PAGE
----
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All the President's Ships: Presidential Vacations Were Better When They Belonged to the Sea

Anders Hove

America is fascinated with celebrities, Stacey E. Blau tells us in a recent column ["Preoccupation with Celebrity Is Pathetic," August 25], and if anyone in this country is a celebrity, the president is. I don't see presidential celebrity as an entirely bad thing. Better this presidential preoccupation than a world where few people even know the president's name.

On the other hand, the presidential vacation has become an absolutely horrific experience for all involved. President Clinton was so eager to stem the tide of local criticism this summer that he preemptively announced a "theme" for his vacation: his New England holiday, he claimed, would serve to remind the nation of his commitment to the environment. The press and public reacted to this statement with the appropriate disgust, and now it seems the annual presidential retreat has reached its nadir in the eyes of the public.

All this makes me feel a wave of nostalgia for the presidential yacht. A yacht says presidential like no New England island or seaport. A fine ship is a memory of a time when presidents were normal people, when the themes of presidential vacations were always the same: rest and relaxation.

Let me take you back to the summer of 1946. We are aboard the new presidential yacht, a former gunboat named the Williamsburg, sailing in the cool waters of Chesapeake Bay. President Harry S. Truman has just spoken to the press. He intends to spend most of the vacation sleeping, he says, although he hopes to find time for some old-fashioneds with lots of Kentucky bourbon. Asked if he'll play any cards, Truman replies that he doesn't know much about it, but he's heard of one game where one card is dealt down, with four more up, "and then you bet"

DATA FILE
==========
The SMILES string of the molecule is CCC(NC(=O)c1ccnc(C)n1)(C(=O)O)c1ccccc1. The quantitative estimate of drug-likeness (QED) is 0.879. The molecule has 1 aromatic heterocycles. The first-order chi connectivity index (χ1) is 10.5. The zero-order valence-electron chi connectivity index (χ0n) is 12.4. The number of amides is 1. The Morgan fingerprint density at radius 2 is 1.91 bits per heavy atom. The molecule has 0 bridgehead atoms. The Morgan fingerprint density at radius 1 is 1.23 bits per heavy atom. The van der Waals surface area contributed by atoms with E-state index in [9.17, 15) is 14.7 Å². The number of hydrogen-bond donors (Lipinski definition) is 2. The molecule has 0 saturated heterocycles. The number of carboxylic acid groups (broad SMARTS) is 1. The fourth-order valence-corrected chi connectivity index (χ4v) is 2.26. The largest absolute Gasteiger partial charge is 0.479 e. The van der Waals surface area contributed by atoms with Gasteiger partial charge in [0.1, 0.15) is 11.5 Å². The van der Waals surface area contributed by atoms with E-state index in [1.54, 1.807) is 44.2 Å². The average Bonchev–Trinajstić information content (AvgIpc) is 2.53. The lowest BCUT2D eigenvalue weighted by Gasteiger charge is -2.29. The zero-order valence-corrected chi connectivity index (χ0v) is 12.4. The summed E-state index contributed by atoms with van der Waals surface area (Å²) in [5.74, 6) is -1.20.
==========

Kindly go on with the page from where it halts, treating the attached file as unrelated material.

President Truman found needed solace aboard the Williamsburg, even in the midst of some stressful world situations. The year 1946, for example, brought the first signs of confrontation between the U.S. and the Soviet Union, as well as a railroad strike that threatened to paralyze the nation. Truman needed to get away from it all, and yacht trips were just the ticket.

Although the president made no pretense of doing actual work aboard the Williamsburg, the voyages quickly became a Washington institution. Because the press tagged along in a separate yacht, the pols aboard the Williamsburg could let their hair down and really get to know each other.

Truman's favorite social activity aboard the Williamsburg was poker. The guests were expected to pony up $500 to enter the game. Frequent Williamsburg poker players included Speaker of the House Sam Rayburn and Chief Justice of the Supreme Court Fred Vinson. The presence of all three branches of government at the poker table made these games easily the most prestigious in the country.

The Williamsburg swiftly became a symbol of having arrived as a political force. Speaker Rayburn, for instance, brought his protege, Lyndon B. Johnson, on several poker-playing voyages aboard the Williamsburg. Johnson would be playing politics long after the last Williamsburg poker stash dried up.

The golden age of presidential yachting came to an end in 1953 with the inauguration of Dwight D. Eisenhower. Ike was only aboard the Williamsburg once before he ordered it decommissioned and sold. The yacht was transferred to the Woods Hole Oceanographic Institute in 1962, and later became a hotel-restaurant-museum in Salem River, New Jersey.

The sale of the Williamsburg didn't sink the idea of the presidential yacht. A presidential yacht from FDR's days, the Sequoia, occasionally hosted President Nixon during the stressful days of Watergate. And, of course, every president since Truman has spent vacation time aboard yachts owned by their own wealthy friends, and many presidents have made significant voyages about commissioned naval vessels of all sizes.

The heady days of Williamsburg R&R can never return. As it is, we seem doomed to witness annual holiday flops, each one rivaling the last in excess and stress. The yacht, on the other hand, is both a practical means to presidential relaxation and a worthy symbol of state. Future presidents would do well to choose a yacht over our poor New England isles.